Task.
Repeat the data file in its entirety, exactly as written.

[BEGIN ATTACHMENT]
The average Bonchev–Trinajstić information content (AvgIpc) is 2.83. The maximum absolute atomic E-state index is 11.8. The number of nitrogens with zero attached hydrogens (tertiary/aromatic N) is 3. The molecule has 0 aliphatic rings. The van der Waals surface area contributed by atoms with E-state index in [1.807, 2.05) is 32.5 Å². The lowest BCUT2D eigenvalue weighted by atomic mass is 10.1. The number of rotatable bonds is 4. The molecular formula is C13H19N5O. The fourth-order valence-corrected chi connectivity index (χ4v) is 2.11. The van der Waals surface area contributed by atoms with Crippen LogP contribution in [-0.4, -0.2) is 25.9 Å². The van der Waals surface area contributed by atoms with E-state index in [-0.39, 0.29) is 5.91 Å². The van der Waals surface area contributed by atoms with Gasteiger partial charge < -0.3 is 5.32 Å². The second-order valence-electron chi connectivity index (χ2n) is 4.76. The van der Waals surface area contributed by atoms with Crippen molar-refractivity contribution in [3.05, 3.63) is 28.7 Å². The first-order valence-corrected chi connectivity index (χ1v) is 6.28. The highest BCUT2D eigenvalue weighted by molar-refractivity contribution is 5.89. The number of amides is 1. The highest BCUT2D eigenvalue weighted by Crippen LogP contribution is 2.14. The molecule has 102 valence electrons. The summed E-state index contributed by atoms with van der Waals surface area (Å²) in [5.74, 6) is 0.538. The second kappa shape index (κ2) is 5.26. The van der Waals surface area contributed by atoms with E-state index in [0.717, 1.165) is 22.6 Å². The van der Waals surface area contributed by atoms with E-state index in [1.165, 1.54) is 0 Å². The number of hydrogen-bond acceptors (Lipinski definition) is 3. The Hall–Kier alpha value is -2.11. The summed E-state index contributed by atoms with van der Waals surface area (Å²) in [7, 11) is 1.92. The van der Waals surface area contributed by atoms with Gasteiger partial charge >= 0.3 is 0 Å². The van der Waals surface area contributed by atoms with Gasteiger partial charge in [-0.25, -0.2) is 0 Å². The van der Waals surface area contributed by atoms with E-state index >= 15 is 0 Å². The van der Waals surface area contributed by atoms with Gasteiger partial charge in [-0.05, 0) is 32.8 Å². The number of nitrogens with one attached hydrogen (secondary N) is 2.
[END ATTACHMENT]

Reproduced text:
The average Bonchev–Trinajstić information content (AvgIpc) is 2.83. The maximum absolute atomic E-state index is 11.8. The number of nitrogens with zero attached hydrogens (tertiary/aromatic N) is 3. The molecule has 0 aliphatic rings. The van der Waals surface area contributed by atoms with E-state index in [1.807, 2.05) is 32.5 Å². The lowest BCUT2D eigenvalue weighted by atomic mass is 10.1. The number of rotatable bonds is 4. The molecular formula is C13H19N5O. The fourth-order valence-corrected chi connectivity index (χ4v) is 2.11. The van der Waals surface area contributed by atoms with Crippen LogP contribution in [-0.4, -0.2) is 25.9 Å². The van der Waals surface area contributed by atoms with E-state index in [-0.39, 0.29) is 5.91 Å². The van der Waals surface area contributed by atoms with Gasteiger partial charge < -0.3 is 5.32 Å². The second-order valence-electron chi connectivity index (χ2n) is 4.76. The van der Waals surface area contributed by atoms with Crippen molar-refractivity contribution in [3.05, 3.63) is 28.7 Å². The first-order valence-corrected chi connectivity index (χ1v) is 6.28. The highest BCUT2D eigenvalue weighted by molar-refractivity contribution is 5.89. The number of amides is 1. The highest BCUT2D eigenvalue weighted by Crippen LogP contribution is 2.14. The molecule has 102 valence electrons. The summed E-state index contributed by atoms with van der Waals surface area (Å²) in [5.74, 6) is 0.538. The second kappa shape index (κ2) is 5.26. The van der Waals surface area contributed by atoms with E-state index in [0.717, 1.165) is 22.6 Å². The van der Waals surface area contributed by atoms with E-state index in [1.165, 1.54) is 0 Å². The number of hydrogen-bond acceptors (Lipinski definition) is 3. The Hall–Kier alpha value is -2.11. The summed E-state index contributed by atoms with van der Waals surface area (Å²) in [7, 11) is 1.92. The van der Waals surface area contributed by atoms with Gasteiger partial charge >= 0.3 is 0 Å². The van der Waals surface area contributed by atoms with Gasteiger partial charge in [-0.25, -0.2) is 0 Å². The van der Waals surface area contributed by atoms with E-state index >= 15 is 0 Å². The van der Waals surface area contributed by atoms with Gasteiger partial charge in [-0.05, 0) is 32.8 Å². The number of nitrogens with one attached hydrogen (secondary N) is 2.